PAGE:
Letter to the Editor: The Gay Games, Jocks, Geeks, and the Rest of Us.

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The Gay Games 9 in Cleveland August 9-16 was a rousing success. The venues, the people, the city all opened their arms for a welcoming week of athletics, community, and fun. I can’t say enough positive things about the organizing committee, the hundreds of volunteers and the citizens of Cleveland who really were happy to see us there.

First, a confession. I was not born athletic or have or had any natural talent. In Jr. High School I forged sick notes to get out of running laps, swimming, basketball, you name it; I avoided it. To this day, I do not understand football, tennis, or basketball and rarely follow any professional team sport. I am a retired 63-year-old Jewish dentist from Kansas City, who up until a few years ago led a fairly sedentary life. Five years ago, for reasons still not clear to me, I took up martial arts: Kempo Karate and Mixed Martial Arts.  I am presently at red belt level, a few months away from my black belt. My self-confidence, balance and general well being have taken a gigantic leap forward. I urge anyone who has an interest to consider taking up this sport at any age or any physical condition.

 A year ago I decided I was going to compete in the Gay Games hoping to just make it through the competition. I have returned to Fort Lauderdale with two gold medals in Forms, open hand and weapons. Forms in Karate, or Katas are a series of detailed moves simulating attacks from different directions. There are hundreds of variations of Katas each with specific schooling.  The competition is divided into age and experience brackets with both men and women’s divisions, with two to five athletes in each division.

 After packing my gear, gi (uniform), weapons, and courage I started thinking about how I would feel if I made a fool of myself, tripped, forgot my routines, or just plain froze in front of a group of strangers. My partner, Dr. Raphael Klarfeld, a retired psychiatrist assured me that the reward was in the journey, not the final destination, and that I was far ahead of the pack just putting myself out there. It didn’t help. I seriously considered writing another note pretending to be sick and just staying home with my normal routine.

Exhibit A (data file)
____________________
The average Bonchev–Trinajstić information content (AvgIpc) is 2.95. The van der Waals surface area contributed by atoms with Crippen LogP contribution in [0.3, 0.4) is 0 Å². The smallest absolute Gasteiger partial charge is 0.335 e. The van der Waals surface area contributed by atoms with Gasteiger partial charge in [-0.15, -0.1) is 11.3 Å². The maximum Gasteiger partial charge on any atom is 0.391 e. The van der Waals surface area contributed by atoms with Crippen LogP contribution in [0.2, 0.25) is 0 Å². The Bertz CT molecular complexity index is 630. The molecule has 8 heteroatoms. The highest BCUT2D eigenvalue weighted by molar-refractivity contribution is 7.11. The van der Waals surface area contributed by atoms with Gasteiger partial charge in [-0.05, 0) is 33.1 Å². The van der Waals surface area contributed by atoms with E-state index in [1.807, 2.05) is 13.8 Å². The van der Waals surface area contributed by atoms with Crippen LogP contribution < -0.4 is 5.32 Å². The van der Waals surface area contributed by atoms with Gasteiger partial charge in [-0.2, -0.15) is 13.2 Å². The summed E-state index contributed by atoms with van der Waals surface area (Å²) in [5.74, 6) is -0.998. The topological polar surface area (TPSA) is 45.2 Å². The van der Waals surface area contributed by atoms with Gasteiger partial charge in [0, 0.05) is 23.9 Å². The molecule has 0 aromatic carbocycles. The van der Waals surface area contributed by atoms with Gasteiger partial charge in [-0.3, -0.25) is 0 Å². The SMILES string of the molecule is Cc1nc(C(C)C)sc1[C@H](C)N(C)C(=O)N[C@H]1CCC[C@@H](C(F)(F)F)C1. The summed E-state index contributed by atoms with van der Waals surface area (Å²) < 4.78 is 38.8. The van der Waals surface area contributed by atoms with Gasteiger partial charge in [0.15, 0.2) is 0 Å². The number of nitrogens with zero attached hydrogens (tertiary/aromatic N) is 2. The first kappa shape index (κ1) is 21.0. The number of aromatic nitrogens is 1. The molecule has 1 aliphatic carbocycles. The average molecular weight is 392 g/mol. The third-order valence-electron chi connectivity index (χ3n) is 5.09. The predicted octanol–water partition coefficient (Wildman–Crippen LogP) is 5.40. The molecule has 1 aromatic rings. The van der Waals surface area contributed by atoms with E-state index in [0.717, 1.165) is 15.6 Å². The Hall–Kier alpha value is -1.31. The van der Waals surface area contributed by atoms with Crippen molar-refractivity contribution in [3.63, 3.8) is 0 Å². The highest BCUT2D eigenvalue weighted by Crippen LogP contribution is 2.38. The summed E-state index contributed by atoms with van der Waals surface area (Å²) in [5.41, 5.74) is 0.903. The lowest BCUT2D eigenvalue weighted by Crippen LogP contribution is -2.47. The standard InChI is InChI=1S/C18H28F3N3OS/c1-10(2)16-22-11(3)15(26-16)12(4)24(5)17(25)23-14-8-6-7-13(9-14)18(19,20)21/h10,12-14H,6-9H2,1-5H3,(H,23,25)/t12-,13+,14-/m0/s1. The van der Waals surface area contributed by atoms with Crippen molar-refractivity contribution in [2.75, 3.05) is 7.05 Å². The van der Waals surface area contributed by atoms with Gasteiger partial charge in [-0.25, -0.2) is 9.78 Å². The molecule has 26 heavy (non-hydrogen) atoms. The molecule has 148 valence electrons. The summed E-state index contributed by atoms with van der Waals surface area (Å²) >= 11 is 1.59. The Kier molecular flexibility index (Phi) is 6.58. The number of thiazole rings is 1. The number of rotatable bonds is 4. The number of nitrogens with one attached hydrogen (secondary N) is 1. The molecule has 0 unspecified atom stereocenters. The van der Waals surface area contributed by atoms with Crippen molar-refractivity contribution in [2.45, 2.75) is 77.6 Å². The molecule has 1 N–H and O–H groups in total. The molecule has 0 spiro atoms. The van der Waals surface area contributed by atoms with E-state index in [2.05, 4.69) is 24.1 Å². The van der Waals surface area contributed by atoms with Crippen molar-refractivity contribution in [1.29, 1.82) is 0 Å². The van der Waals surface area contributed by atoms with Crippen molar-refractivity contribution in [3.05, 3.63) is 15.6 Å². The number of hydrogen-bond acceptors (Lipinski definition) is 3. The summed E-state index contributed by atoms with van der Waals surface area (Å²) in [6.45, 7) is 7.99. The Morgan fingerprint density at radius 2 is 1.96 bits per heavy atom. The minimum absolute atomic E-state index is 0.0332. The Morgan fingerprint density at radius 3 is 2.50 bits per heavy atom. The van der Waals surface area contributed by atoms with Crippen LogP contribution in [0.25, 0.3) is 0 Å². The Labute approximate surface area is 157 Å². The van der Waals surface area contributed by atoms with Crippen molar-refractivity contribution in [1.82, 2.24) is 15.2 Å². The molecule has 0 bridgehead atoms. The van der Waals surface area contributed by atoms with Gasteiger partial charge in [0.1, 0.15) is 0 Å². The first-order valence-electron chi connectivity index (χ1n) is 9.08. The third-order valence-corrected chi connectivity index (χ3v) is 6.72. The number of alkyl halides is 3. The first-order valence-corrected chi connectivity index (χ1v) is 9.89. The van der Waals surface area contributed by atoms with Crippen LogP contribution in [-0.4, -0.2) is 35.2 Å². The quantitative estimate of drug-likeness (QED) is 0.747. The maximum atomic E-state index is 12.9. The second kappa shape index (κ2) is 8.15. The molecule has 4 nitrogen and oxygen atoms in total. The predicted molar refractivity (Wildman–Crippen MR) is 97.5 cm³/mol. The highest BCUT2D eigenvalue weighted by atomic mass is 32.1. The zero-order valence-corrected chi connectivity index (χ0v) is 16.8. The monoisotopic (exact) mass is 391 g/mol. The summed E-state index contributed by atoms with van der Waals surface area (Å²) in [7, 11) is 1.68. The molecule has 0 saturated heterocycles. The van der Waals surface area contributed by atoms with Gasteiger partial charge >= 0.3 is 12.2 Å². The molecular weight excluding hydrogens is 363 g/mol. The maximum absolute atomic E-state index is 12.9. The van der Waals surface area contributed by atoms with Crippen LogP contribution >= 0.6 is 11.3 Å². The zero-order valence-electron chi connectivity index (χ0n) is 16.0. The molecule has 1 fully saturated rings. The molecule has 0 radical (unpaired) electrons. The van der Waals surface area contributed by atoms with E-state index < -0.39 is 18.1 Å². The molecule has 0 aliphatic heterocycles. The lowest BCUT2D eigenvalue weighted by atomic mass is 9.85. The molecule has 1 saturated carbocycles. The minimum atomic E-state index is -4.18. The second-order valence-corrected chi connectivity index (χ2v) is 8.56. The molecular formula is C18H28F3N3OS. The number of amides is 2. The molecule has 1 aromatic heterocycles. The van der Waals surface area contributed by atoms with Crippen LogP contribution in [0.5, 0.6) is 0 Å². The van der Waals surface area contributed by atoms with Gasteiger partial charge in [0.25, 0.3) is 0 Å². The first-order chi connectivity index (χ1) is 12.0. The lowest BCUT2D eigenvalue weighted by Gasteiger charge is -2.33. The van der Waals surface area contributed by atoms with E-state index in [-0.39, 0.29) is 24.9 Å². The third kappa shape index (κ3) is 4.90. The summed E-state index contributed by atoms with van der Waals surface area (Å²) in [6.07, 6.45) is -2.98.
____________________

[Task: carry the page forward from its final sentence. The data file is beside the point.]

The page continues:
All my fears vanished when we arrived at our hotel in Cleveland. A huge welcome sign with the 50 states and 45 countries represented greeted us as well as the organizing group from Paris promoting the next Gay Games in 2018 in France. I suddenly felt part of something, a member of a team, a recognizable group. I was a competitor in the largest inclusive LGBT sporting event in history. More than 9,000 athletes and 20,000 spectators would be participating in something that would truly change the world. Yes, sports do matter. They are a physical challenge of course, but they also have the ability to bring together men and women who otherwise would never meet and create a community of respect and admiration. Yes, I have two gold medals earned at the Gay Games, and yes, they will have to include that in my obituary. But what I learned about myself was the most valuable. You can always do more than you think you can.


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